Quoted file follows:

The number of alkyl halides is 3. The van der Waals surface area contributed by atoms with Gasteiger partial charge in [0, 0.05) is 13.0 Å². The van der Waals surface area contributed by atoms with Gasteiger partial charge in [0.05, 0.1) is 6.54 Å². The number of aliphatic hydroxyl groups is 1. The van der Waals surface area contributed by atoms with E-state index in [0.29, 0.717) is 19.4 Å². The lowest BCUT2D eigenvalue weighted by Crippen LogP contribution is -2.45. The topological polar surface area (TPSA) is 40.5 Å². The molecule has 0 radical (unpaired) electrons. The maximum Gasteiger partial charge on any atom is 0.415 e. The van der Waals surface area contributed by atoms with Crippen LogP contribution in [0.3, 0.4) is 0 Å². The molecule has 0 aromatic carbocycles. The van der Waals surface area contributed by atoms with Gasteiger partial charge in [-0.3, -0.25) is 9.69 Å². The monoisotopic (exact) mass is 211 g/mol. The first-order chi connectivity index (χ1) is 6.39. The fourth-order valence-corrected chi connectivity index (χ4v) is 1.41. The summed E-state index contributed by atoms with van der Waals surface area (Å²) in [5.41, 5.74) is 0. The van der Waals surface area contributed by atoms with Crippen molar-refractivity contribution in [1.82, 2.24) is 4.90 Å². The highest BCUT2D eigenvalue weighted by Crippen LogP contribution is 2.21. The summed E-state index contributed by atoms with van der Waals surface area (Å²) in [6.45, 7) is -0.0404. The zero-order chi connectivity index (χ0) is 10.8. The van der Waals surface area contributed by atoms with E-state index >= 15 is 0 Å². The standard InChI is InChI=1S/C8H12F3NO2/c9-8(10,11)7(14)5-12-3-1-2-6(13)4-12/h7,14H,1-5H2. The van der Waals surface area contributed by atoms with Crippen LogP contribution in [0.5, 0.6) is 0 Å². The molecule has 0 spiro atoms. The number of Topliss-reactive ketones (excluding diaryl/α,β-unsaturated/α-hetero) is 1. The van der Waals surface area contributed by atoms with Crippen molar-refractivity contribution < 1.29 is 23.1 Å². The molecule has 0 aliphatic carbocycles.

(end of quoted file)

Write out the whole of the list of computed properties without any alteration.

The number of alkyl halides is 3. The van der Waals surface area contributed by atoms with Gasteiger partial charge in [0, 0.05) is 13.0 Å². The van der Waals surface area contributed by atoms with Gasteiger partial charge in [0.05, 0.1) is 6.54 Å². The number of aliphatic hydroxyl groups is 1. The van der Waals surface area contributed by atoms with E-state index in [0.29, 0.717) is 19.4 Å². The lowest BCUT2D eigenvalue weighted by Crippen LogP contribution is -2.45. The topological polar surface area (TPSA) is 40.5 Å². The molecule has 0 radical (unpaired) electrons. The maximum Gasteiger partial charge on any atom is 0.415 e. The van der Waals surface area contributed by atoms with Crippen LogP contribution in [0.3, 0.4) is 0 Å². The molecule has 0 aromatic carbocycles. The van der Waals surface area contributed by atoms with Gasteiger partial charge in [-0.3, -0.25) is 9.69 Å². The monoisotopic (exact) mass is 211 g/mol. The first-order chi connectivity index (χ1) is 6.39. The fourth-order valence-corrected chi connectivity index (χ4v) is 1.41. The summed E-state index contributed by atoms with van der Waals surface area (Å²) in [5.41, 5.74) is 0. The van der Waals surface area contributed by atoms with Crippen molar-refractivity contribution in [1.82, 2.24) is 4.90 Å². The highest BCUT2D eigenvalue weighted by Crippen LogP contribution is 2.21. The summed E-state index contributed by atoms with van der Waals surface area (Å²) in [6.45, 7) is -0.0404. The zero-order chi connectivity index (χ0) is 10.8. The van der Waals surface area contributed by atoms with E-state index >= 15 is 0 Å². The standard InChI is InChI=1S/C8H12F3NO2/c9-8(10,11)7(14)5-12-3-1-2-6(13)4-12/h7,14H,1-5H2. The van der Waals surface area contributed by atoms with Crippen LogP contribution in [0.5, 0.6) is 0 Å². The molecule has 0 spiro atoms. The number of Topliss-reactive ketones (excluding diaryl/α,β-unsaturated/α-hetero) is 1. The van der Waals surface area contributed by atoms with Crippen molar-refractivity contribution < 1.29 is 23.1 Å². The molecule has 0 aliphatic carbocycles.